Within five days of initially contacting you, a debt collector must send you a notice outlining how much money you owe, the name of the creditor to whom the money is owed and what you can do if you believe you don't owe this debt.

Debt collectors are prohibited from harassing you, lying to you or engaging in unfair practices. For instance, a debt collector can't threaten to harm you, falsely claim you'll be arrested or threaten to take your property.

Also, debt collectors can't contact you before 8 a.m. or after 9 p.m. unless you give them permission, can't reach out to you at work if you're unable to take calls there and can't contact you in most cases if you've asked them by letter to stop contacting you. In addition, a debt collector generally can't talk with anyone about your debt except you or your spouse.

How to Get Out of Debt

Dealing with debt collectors can be frustrating. But you can avoid that frustration by focusing on getting out of debt. What are the best ways to do that? Here are five tips.

1. Set Up a Budget

Establishing a budget can help you get a handle on how much money is coming in and going out, and then help you identify how much of that money you can set aside to pay off debt. Once you establish a budget, however, it's important to stick to it as closely as you can and then make modifications as needed once you better understand your income and expenses.

2. Bring in More Money

Extra cash can give you a major boost in abolishing debt. You might start a side hustle, take on extra hours at your job, find a second job or sell unwanted items around the house to generate more money for reducing your debt.

3. Look Into Debt Consolidation

A balance transfer credit card or a debt consolidation loan may help you save hundreds or even thousands of dollars when wiping out debt. The idea here is to exchange higher-interest debt for lower-interest debt. With a balance transfer card, you may even be able to secure a 0% intro APR offer for a year or more.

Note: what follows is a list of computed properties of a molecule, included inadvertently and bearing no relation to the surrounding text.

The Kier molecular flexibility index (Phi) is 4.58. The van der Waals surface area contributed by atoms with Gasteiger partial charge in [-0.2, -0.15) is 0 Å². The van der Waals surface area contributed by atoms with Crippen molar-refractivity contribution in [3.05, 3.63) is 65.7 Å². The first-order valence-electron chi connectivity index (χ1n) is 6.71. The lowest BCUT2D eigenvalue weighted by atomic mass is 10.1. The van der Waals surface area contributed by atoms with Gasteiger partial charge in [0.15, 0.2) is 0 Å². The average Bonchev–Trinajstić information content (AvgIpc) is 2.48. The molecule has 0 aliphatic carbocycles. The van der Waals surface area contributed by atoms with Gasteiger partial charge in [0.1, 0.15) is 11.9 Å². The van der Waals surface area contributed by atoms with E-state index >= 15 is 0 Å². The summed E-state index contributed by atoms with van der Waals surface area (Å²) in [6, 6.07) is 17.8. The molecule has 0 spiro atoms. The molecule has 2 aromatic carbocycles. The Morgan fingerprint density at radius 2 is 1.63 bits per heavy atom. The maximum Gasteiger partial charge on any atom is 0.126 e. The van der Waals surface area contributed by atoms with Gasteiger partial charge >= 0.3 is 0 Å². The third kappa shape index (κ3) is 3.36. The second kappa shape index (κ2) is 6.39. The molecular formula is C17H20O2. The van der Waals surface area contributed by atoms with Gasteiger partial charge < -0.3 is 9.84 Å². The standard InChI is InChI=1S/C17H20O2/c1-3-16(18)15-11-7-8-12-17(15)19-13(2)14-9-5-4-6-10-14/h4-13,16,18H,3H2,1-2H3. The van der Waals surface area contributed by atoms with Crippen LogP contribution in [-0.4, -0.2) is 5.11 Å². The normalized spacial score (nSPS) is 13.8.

4. Consider Debt Payment Strategies

Being strategic about paying off debt can simplify a tough process. Two methods to consider are the debt snowball method and debt avalanche method. These methods are typically applied to credit card debt.

With the debt snowball method, you'll make minimum monthly payments on all of your accounts except the one with the smallest balance. Then, take the money you'd otherwise be paying toward your other debts and put as much as you can toward the smallest debt until it's wiped out. You'll then move on to the next smallest balance, and repeat the process until you've paid off all of your cards.

The debt avalanche method takes a similar approach, but with a twist. Under this method, you make minimum monthly payments on all of your accounts except the one with the highest interest rate. You then allocate as much money as you can toward erasing the highest-interest debt. Once that debt is gone, you move to the debt with the next highest interest rate, and so forth. This method will likely save you more money over the snowball approach, but it can be harder to stay motivated if your highest-interest debt has a high balance.

5. Seek Help

Do you feel like you're swimming in debt? If so, it may be time to ask for help.

One of those sources of help could be a credit counseling service. Debt counseling can help you better understand your finances and debt, and work with you to come up with a plan to achieve your goals. The National Foundation for Credit Counseling (NFCC) is a trusted source for finding a reputable credit counselor.

They may suggest a debt management plan, which would have you make a single monthly payment to the credit counseling service that's then distributed to your creditors. Keep in mind that you will still be responsible for making sure all payments are made on time, even if another company is making them on your behalf.

An alternative is debt settlement. A debt settlement company may be able to negotiate paying less than you owe to your creditors. However, settling your debts for less than the full amounts owed will have a negative impact on your credit scores, especially since debt settlement companies typically require you to stop making payments to your creditors. This should be a last-resort way to decrease debt.

If you're having trouble paying your bills due to financial difficulties, you can also seek financial assistance and access to programs that provide free or subsidized goods and services.

The Bottom Line

While there's no "get out of jail free" card for getting rid of debt, keep in mind that there are only a few instances when your debt could land you in jail. But if you feel stuck by debt, you can break free by setting in motion a plan to take care of it for good. As part of that plan, you'll want to view your free credit report and scores through Experian.